While It Is Yet Night

by Veronica on March 17, 2011 in Self-control

Is it just me, or do words like “fatigue,” “weariness,” and “sheer exhaustion” seem to be this month’s theme?

Maybe it is the perpetual gloomy weather and frigid temperatures of winter catching up with us.  Maybe we are still in the midst of nursing, or recuperating from lingering winter illnesses.  Maybe we are finally recovering from the busyness and constant activity of the holidays.  Maybe it is that pesky hour of sleep lost to Daylight Savings Time.

Or maybe…that’s just life.

Sometimes, the simple act of living is exhausting!

But, as Jasmine pointed out, this is to be expected!  And, as such it is something we must prepare for.

Why, then, does it so often catch us off guard?

Why do we allow the weariness and fatigue that accompany the hard work of motherhood and homemaking – of life in general – to sneak up on us, and sinfully color and control our words, our attitudes, and our actions?

We snap impatiently at our children.  We whine and complain to our husbands.  We casually dismiss the disorder and disorganization of our homes.  And we defend ourselves and justify our sinful behavior, because we are so tired, or because we didn’t sleep well the night before, or because it is a certain time of the month.

I struggle with chronic insomnia, which, I have discovered, often triggers severe migraines that render me utterly useless for days on end!  So, please believe me when I say, I get it! I realize that there are a number of physical or medical conditions that legitimately sap our energy, create fatigue, or necessitate extra rest.  That is not what I am addressing.

“I have heard of women who pride themselves on being ‘night people.’  That means that they have trouble getting up in the mornings because they come alive at night.  They may stay up till all hours reading, watching television, or pursuing some sort of interest.  The next morning they are too tired to get up and care for their family….These women are not ‘night people.’ They are lazy and selfish. Who would not rather stay up late to do whatever they please and sleep late the next day?” (Martha Peace, Becoming a Titus 2 Woman, pgs. 116-117, emphasis mine)

But, what about Proverbs 31?  “Her lamp does not go out at night.” (v. 18)  But, notice that she also “rises while it is yet night…”(v. 15)  The point is, she works hard – all day long.  “She looks well to the ways of her household and does not eat the bread of idleness. (v. 27)  Her time is not spent selfishly, frivolously frittering away precious time.  Instead, she uses each moment efficiently and productively, looking for ways to benefit and bless her family.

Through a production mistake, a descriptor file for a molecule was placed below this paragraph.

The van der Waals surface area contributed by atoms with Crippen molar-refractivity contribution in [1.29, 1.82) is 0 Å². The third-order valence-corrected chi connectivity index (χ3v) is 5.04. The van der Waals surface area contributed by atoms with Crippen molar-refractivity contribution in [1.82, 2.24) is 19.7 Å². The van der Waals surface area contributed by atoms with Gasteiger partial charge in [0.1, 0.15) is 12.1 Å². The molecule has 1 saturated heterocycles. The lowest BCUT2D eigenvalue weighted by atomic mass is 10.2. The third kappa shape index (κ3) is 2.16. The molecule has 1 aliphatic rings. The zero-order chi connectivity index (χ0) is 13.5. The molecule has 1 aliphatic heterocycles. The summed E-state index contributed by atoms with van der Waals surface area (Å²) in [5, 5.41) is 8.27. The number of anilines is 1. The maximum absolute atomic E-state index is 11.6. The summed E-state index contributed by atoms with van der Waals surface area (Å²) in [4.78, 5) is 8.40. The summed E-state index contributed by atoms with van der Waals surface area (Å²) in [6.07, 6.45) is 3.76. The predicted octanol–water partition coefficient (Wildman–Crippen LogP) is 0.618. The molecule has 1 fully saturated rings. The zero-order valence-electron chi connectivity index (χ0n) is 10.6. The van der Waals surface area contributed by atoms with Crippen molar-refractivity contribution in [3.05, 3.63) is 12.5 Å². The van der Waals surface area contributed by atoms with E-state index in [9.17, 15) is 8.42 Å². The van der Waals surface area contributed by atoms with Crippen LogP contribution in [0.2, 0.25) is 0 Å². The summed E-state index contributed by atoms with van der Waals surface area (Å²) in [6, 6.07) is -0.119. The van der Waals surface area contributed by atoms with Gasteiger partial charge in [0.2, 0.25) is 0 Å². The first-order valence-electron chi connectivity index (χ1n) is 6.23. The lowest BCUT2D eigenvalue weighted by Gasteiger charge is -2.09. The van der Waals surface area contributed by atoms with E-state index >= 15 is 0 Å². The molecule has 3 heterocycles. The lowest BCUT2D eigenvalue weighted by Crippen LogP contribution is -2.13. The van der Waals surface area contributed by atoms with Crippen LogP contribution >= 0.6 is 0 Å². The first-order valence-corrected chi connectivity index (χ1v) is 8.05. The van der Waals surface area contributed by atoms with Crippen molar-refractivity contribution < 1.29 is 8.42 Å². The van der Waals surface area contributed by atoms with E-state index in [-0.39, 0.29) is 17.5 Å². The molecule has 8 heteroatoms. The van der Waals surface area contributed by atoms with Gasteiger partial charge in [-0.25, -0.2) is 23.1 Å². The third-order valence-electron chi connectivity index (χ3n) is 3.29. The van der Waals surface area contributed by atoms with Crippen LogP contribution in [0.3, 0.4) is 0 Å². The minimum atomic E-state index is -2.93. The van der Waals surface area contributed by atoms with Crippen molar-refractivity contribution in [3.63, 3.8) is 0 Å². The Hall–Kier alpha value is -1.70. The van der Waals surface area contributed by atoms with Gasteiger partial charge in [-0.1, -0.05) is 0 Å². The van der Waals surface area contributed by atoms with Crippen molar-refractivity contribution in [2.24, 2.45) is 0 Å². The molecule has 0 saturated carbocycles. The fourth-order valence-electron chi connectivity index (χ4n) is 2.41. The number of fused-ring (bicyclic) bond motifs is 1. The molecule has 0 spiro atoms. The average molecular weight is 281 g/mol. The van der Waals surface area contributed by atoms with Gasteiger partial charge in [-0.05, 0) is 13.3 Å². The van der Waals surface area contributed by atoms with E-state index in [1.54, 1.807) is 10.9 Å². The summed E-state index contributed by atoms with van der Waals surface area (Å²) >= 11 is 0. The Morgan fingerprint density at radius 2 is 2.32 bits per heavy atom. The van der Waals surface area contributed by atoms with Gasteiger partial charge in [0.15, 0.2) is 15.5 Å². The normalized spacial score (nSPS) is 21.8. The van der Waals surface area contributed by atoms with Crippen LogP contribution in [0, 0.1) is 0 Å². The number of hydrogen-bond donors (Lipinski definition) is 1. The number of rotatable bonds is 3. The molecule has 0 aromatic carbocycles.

Does this describe us – our habits? Are we working hard, from morning into the night, to bless our family?  Are we falling into bed exhausted after a full day, and rising early the next morning to do it all again?

Or are we more like the lazy man, who excuses himself, and rationalizes that “just a little more sleep” won’t do any harm?

“How long will you lie there, O sluggard? When will you arise from your sleep? A little sleep, a little slumber, a little folding of the hands to rest…” ~Proverbs 6:9-10

We may protest that the situation is only temporary.  And, after all, it is just “5 more minutes.”  But, 5 minutes can quickly turn into 30 (or more!).  And, day after day, morning after morning, we wake up only to discover that we are already behind…before the day has even started.

I don’t know about you, but there are many mornings when it seems as though my bed has developed its own gravitational pull!  And, on those days, I definitely need the prodding of these words:

“Go to the ant, O sluggard; consider her ways, and be wise.  Without having any chief, officer, or ruler, she prepares her bread in summer and gathers her food in harvest.” ~Proverbs 6:6-8

Please understand, I am not suggesting that we sacrifice exercise, a healthy diet, or adequate rest in order to clean or work on projects around the house!

But, instead of being an excuse for sinful behavior, our constant need for rest should humble us.  It should serve as a constant reminder of our utter dependence on God.  But, so many of us act as though it is expendable, as though we can do without sufficient sleep each night.

Or do you not know that your body is a temple of the Holy Spirit within you, whom you have from God? You are not your own, for you were bought with a price. So glorify God in your body.” ~1 Corinthians 6:19

As children of God, our bodies do not belong to us.  Therefore, we must be good stewards of what we have been given – that includes our health, our time, and our energy.

If we consistently make poor choices in what, or how much we eat, it can quickly deplete our strength and energy, rendering us lethargic, lazy, and incapable of fulfilling the roles and responsibilities that God has given us.  How is that glorifying to God?